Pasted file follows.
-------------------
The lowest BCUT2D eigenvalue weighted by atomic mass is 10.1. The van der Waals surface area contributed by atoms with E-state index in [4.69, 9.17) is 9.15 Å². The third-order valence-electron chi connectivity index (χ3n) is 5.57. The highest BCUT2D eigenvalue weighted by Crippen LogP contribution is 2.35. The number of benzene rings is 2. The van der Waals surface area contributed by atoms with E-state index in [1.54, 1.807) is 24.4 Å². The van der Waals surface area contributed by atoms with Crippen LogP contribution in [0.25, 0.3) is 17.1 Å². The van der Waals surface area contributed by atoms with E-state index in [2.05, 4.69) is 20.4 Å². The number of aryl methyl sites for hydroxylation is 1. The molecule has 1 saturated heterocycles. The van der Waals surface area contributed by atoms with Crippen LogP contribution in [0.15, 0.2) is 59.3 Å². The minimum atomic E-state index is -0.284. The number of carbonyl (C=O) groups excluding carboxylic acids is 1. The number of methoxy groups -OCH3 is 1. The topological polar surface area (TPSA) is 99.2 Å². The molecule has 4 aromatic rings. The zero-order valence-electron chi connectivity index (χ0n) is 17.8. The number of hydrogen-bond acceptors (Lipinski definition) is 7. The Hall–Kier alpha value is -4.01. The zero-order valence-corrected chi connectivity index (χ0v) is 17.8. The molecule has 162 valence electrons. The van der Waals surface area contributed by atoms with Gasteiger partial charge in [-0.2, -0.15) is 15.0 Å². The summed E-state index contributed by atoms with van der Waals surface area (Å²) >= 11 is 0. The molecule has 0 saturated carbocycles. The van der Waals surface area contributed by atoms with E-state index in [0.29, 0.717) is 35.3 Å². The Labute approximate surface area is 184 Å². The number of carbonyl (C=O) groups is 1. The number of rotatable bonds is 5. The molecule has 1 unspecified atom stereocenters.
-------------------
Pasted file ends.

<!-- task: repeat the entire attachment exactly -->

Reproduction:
The lowest BCUT2D eigenvalue weighted by atomic mass is 10.1. The van der Waals surface area contributed by atoms with E-state index in [4.69, 9.17) is 9.15 Å². The third-order valence-electron chi connectivity index (χ3n) is 5.57. The highest BCUT2D eigenvalue weighted by Crippen LogP contribution is 2.35. The number of benzene rings is 2. The van der Waals surface area contributed by atoms with E-state index in [1.54, 1.807) is 24.4 Å². The van der Waals surface area contributed by atoms with Crippen LogP contribution in [0.25, 0.3) is 17.1 Å². The van der Waals surface area contributed by atoms with E-state index in [2.05, 4.69) is 20.4 Å². The number of aryl methyl sites for hydroxylation is 1. The molecule has 1 saturated heterocycles. The van der Waals surface area contributed by atoms with Crippen LogP contribution in [0.15, 0.2) is 59.3 Å². The minimum atomic E-state index is -0.284. The number of carbonyl (C=O) groups excluding carboxylic acids is 1. The number of methoxy groups -OCH3 is 1. The topological polar surface area (TPSA) is 99.2 Å². The molecule has 4 aromatic rings. The zero-order valence-electron chi connectivity index (χ0n) is 17.8. The number of hydrogen-bond acceptors (Lipinski definition) is 7. The Hall–Kier alpha value is -4.01. The zero-order valence-corrected chi connectivity index (χ0v) is 17.8. The molecule has 162 valence electrons. The van der Waals surface area contributed by atoms with Gasteiger partial charge in [-0.2, -0.15) is 15.0 Å². The summed E-state index contributed by atoms with van der Waals surface area (Å²) >= 11 is 0. The molecule has 0 saturated carbocycles. The van der Waals surface area contributed by atoms with E-state index in [0.29, 0.717) is 35.3 Å². The Labute approximate surface area is 184 Å². The number of carbonyl (C=O) groups is 1. The number of rotatable bonds is 5. The molecule has 1 unspecified atom stereocenters.